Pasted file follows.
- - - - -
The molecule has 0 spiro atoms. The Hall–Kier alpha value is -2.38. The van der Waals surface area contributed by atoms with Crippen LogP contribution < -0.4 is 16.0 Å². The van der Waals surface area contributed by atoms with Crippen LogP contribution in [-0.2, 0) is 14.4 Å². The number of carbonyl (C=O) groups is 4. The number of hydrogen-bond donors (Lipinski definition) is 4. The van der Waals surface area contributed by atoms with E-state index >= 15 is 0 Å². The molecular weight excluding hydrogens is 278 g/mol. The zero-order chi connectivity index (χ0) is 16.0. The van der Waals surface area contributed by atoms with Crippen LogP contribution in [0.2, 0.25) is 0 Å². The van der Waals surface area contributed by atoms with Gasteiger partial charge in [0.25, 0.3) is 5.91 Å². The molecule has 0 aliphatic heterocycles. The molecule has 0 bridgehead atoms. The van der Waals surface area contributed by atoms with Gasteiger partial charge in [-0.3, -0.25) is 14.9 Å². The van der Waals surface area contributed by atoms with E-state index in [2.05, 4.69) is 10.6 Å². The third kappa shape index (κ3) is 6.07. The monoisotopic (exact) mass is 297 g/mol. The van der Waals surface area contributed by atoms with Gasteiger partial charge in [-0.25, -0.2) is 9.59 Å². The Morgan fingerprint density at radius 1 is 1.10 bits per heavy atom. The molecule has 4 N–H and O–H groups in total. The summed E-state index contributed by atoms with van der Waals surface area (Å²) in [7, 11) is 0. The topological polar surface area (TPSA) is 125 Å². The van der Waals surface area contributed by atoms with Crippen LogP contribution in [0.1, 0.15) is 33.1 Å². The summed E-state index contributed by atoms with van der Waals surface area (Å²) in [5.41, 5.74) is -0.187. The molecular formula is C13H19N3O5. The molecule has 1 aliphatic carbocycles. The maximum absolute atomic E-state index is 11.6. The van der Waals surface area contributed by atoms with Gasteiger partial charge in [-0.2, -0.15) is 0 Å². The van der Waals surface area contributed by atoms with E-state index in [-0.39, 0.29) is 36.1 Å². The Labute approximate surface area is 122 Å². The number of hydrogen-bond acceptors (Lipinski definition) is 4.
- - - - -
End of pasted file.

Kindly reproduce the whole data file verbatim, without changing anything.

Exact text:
The molecule has 0 spiro atoms. The Hall–Kier alpha value is -2.38. The van der Waals surface area contributed by atoms with Crippen LogP contribution < -0.4 is 16.0 Å². The van der Waals surface area contributed by atoms with Crippen LogP contribution in [-0.2, 0) is 14.4 Å². The number of carbonyl (C=O) groups is 4. The number of hydrogen-bond donors (Lipinski definition) is 4. The van der Waals surface area contributed by atoms with E-state index >= 15 is 0 Å². The molecular weight excluding hydrogens is 278 g/mol. The zero-order chi connectivity index (χ0) is 16.0. The van der Waals surface area contributed by atoms with Crippen LogP contribution in [0.2, 0.25) is 0 Å². The van der Waals surface area contributed by atoms with Gasteiger partial charge in [0.25, 0.3) is 5.91 Å². The molecule has 0 aliphatic heterocycles. The molecule has 0 bridgehead atoms. The van der Waals surface area contributed by atoms with Gasteiger partial charge in [-0.3, -0.25) is 14.9 Å². The van der Waals surface area contributed by atoms with E-state index in [2.05, 4.69) is 10.6 Å². The third kappa shape index (κ3) is 6.07. The monoisotopic (exact) mass is 297 g/mol. The van der Waals surface area contributed by atoms with Gasteiger partial charge in [-0.25, -0.2) is 9.59 Å². The Morgan fingerprint density at radius 1 is 1.10 bits per heavy atom. The molecule has 4 N–H and O–H groups in total. The summed E-state index contributed by atoms with van der Waals surface area (Å²) in [7, 11) is 0. The topological polar surface area (TPSA) is 125 Å². The van der Waals surface area contributed by atoms with Crippen LogP contribution in [0.1, 0.15) is 33.1 Å². The summed E-state index contributed by atoms with van der Waals surface area (Å²) in [5.41, 5.74) is -0.187. The molecular formula is C13H19N3O5. The molecule has 1 aliphatic carbocycles. The maximum absolute atomic E-state index is 11.6. The van der Waals surface area contributed by atoms with Gasteiger partial charge in [-0.2, -0.15) is 0 Å². The van der Waals surface area contributed by atoms with E-state index in [-0.39, 0.29) is 36.1 Å². The Labute approximate surface area is 122 Å². The number of hydrogen-bond acceptors (Lipinski definition) is 4.